Posts Tagged ‘harbour’
January 13th, 2011 | Richard Almond
The fisherman’s workshops on Grandagarður, Reykjavik harbour fuse simple functionality with an eccentric character. Designed in 1945 for the Port of Reykjavik by Eiríkur Einarsson, the row of 43 units are all built to the same basic design. The homogeneity is broken with subtle variations in the colour of the blue and green doors, while the walls themselves are white-washed for a distinctly maritime character. These sloping front and real walls offer interesting contrast to the general grain of the city, and the roofs are shaped to capture daylight.
December 4th, 2010 | Richard Almond
Iceland is a maritime nation. Founded by Vikings in the 9thCentury, it has an explicit affiliation with the sea. Reykjavik grew out of the sea. It had to, the sea was its lifeblood, its food supply and its connection to the old world. Reykjavik’s main streets ran efficiently into the water, terminating in long piers. The sea was Reykjavik’s heart, the piers pumped life into the city like arteries. Below shows the how Reykjavik developed between 1800 and 1900.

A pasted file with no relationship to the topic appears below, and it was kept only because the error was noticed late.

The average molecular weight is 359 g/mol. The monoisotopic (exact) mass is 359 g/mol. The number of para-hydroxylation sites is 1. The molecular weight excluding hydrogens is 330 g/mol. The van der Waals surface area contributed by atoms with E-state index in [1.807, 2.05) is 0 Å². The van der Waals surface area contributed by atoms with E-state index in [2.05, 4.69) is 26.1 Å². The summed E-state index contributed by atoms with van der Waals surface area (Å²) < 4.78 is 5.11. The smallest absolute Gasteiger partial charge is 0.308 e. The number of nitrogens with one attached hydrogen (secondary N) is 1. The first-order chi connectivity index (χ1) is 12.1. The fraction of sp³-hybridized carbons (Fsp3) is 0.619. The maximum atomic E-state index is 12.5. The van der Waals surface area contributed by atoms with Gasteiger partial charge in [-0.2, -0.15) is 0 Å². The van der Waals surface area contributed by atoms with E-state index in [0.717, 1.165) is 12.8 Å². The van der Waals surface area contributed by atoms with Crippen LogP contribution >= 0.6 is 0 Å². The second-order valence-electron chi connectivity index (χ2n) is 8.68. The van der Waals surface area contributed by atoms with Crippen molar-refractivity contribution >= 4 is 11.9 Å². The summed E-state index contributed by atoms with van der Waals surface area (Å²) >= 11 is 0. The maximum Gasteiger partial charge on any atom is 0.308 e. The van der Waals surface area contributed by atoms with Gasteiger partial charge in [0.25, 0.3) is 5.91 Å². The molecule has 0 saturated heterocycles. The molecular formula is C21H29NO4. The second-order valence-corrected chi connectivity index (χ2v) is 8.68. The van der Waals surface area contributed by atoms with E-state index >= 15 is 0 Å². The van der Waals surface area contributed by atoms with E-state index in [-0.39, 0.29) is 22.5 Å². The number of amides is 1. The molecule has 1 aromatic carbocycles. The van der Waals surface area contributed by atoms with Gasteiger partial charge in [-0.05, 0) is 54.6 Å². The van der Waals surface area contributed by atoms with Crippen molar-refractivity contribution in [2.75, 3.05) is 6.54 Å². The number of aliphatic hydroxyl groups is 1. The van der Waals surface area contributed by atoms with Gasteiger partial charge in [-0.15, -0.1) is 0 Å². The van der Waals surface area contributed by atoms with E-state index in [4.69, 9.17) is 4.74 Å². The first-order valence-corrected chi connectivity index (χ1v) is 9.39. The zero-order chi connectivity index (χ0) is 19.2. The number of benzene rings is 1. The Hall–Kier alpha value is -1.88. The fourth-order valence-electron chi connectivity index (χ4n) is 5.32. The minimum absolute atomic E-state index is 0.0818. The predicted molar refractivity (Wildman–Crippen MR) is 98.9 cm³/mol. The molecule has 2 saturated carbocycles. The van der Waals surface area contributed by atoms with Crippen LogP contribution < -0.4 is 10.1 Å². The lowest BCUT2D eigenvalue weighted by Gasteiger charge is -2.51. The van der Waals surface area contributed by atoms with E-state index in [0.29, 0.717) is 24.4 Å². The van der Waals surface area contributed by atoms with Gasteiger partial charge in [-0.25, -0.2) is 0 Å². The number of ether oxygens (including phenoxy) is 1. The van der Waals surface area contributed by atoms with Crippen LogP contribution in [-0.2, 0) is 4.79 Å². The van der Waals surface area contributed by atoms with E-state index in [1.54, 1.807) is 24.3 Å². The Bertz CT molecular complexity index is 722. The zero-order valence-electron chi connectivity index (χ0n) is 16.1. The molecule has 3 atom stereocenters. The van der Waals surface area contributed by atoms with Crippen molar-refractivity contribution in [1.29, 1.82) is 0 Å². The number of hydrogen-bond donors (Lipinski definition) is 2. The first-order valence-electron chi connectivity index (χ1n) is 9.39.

Over the years this connection has gradually diminished. The industrialisation of fishing and the advent of air travel has, amongst others, lead to Reykjavik’s lessened dependencyon the sea, and therefore a lessened use of its harbour. Reykjavik’s planning department is well aware of the potential problems associated with the slow death of the harbour, and is striving to revive the area through Graeme Massie’s masterplan. My concern, however, is that the redevelopment through key cultural institutions such as the new Harpa concert hall is redevelopment of solely the fringe of the harbour, the threshold between the city and the sea. My aspiration is to propose a redevelopment of the water itself, and so reconnect Reykjavik to the sea, once again, through its harbour.
My intention is for the harbour itself to benefit from a resurgence in bustling activity, yet primarily through leisure based activity such as sailing, in keeping with the masterplan aim.